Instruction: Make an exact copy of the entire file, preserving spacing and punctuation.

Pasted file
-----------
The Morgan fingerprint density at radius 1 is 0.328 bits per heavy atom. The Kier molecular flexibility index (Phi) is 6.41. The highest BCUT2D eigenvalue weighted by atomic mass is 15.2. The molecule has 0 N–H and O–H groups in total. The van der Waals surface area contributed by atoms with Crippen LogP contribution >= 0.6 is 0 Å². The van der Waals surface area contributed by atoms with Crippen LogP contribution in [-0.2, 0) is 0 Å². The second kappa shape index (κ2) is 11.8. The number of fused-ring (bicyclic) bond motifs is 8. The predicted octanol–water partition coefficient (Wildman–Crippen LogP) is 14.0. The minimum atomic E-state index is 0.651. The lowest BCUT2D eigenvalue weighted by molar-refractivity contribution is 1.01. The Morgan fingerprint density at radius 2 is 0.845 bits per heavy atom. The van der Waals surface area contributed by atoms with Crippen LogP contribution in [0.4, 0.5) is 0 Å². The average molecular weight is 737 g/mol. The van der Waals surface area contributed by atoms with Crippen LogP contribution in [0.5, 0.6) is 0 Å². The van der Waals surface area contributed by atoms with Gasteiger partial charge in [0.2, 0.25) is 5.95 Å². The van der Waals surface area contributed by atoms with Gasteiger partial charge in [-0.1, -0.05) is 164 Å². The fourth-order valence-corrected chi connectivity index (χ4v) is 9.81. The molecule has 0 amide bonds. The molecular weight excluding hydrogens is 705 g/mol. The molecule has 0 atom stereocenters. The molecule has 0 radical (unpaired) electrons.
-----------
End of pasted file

The Morgan fingerprint density at radius 1 is 0.328 bits per heavy atom. The Kier molecular flexibility index (Phi) is 6.41. The highest BCUT2D eigenvalue weighted by atomic mass is 15.2. The molecule has 0 N–H and O–H groups in total. The van der Waals surface area contributed by atoms with Crippen LogP contribution >= 0.6 is 0 Å². The van der Waals surface area contributed by atoms with Crippen LogP contribution in [-0.2, 0) is 0 Å². The second kappa shape index (κ2) is 11.8. The number of fused-ring (bicyclic) bond motifs is 8. The predicted octanol–water partition coefficient (Wildman–Crippen LogP) is 14.0. The minimum atomic E-state index is 0.651. The lowest BCUT2D eigenvalue weighted by molar-refractivity contribution is 1.01. The Morgan fingerprint density at radius 2 is 0.845 bits per heavy atom. The van der Waals surface area contributed by atoms with Crippen LogP contribution in [0.4, 0.5) is 0 Å². The average molecular weight is 737 g/mol. The van der Waals surface area contributed by atoms with Crippen LogP contribution in [0.5, 0.6) is 0 Å². The van der Waals surface area contributed by atoms with Gasteiger partial charge in [0.2, 0.25) is 5.95 Å². The van der Waals surface area contributed by atoms with Gasteiger partial charge in [-0.1, -0.05) is 164 Å². The fourth-order valence-corrected chi connectivity index (χ4v) is 9.81. The molecule has 0 amide bonds. The molecular weight excluding hydrogens is 705 g/mol. The molecule has 0 atom stereocenters. The molecule has 0 radical (unpaired) electrons.